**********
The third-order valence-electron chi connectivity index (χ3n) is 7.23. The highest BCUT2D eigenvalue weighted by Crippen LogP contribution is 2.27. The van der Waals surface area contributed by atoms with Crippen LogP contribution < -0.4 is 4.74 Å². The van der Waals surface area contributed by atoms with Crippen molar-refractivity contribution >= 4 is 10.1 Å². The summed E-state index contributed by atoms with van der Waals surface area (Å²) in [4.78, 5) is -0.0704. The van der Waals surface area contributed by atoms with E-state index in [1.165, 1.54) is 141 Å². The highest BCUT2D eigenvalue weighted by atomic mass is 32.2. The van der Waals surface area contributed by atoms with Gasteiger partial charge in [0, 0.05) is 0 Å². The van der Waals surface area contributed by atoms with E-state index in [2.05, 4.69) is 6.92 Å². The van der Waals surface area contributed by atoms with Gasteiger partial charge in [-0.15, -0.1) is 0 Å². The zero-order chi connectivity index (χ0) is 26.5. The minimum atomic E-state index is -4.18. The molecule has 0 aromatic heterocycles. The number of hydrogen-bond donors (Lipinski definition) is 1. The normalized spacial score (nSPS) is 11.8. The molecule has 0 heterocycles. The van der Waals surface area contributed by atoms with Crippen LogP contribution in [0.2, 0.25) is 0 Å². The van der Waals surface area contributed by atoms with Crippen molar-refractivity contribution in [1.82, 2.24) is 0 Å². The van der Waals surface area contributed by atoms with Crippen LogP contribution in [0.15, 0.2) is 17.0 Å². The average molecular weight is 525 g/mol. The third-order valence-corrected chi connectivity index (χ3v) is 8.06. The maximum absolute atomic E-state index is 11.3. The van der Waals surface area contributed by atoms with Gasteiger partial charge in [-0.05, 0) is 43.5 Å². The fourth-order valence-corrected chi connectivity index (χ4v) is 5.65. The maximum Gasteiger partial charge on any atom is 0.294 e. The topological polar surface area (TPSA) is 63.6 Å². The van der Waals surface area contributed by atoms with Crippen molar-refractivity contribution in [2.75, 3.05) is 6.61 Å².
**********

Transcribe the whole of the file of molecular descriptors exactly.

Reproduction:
The third-order valence-electron chi connectivity index (χ3n) is 7.23. The highest BCUT2D eigenvalue weighted by Crippen LogP contribution is 2.27. The van der Waals surface area contributed by atoms with Crippen LogP contribution < -0.4 is 4.74 Å². The van der Waals surface area contributed by atoms with Crippen molar-refractivity contribution >= 4 is 10.1 Å². The summed E-state index contributed by atoms with van der Waals surface area (Å²) in [4.78, 5) is -0.0704. The van der Waals surface area contributed by atoms with E-state index in [1.165, 1.54) is 141 Å². The highest BCUT2D eigenvalue weighted by atomic mass is 32.2. The van der Waals surface area contributed by atoms with Gasteiger partial charge in [0, 0.05) is 0 Å². The van der Waals surface area contributed by atoms with E-state index in [2.05, 4.69) is 6.92 Å². The van der Waals surface area contributed by atoms with Gasteiger partial charge in [-0.15, -0.1) is 0 Å². The zero-order chi connectivity index (χ0) is 26.5. The minimum atomic E-state index is -4.18. The molecule has 0 aromatic heterocycles. The number of hydrogen-bond donors (Lipinski definition) is 1. The normalized spacial score (nSPS) is 11.8. The molecule has 0 heterocycles. The van der Waals surface area contributed by atoms with Crippen LogP contribution in [0.2, 0.25) is 0 Å². The van der Waals surface area contributed by atoms with Crippen molar-refractivity contribution in [1.82, 2.24) is 0 Å². The van der Waals surface area contributed by atoms with Crippen LogP contribution in [0.15, 0.2) is 17.0 Å². The average molecular weight is 525 g/mol. The third-order valence-corrected chi connectivity index (χ3v) is 8.06. The maximum absolute atomic E-state index is 11.3. The van der Waals surface area contributed by atoms with Gasteiger partial charge in [-0.05, 0) is 43.5 Å². The fourth-order valence-corrected chi connectivity index (χ4v) is 5.65. The maximum Gasteiger partial charge on any atom is 0.294 e. The topological polar surface area (TPSA) is 63.6 Å². The van der Waals surface area contributed by atoms with Crippen molar-refractivity contribution in [2.75, 3.05) is 6.61 Å².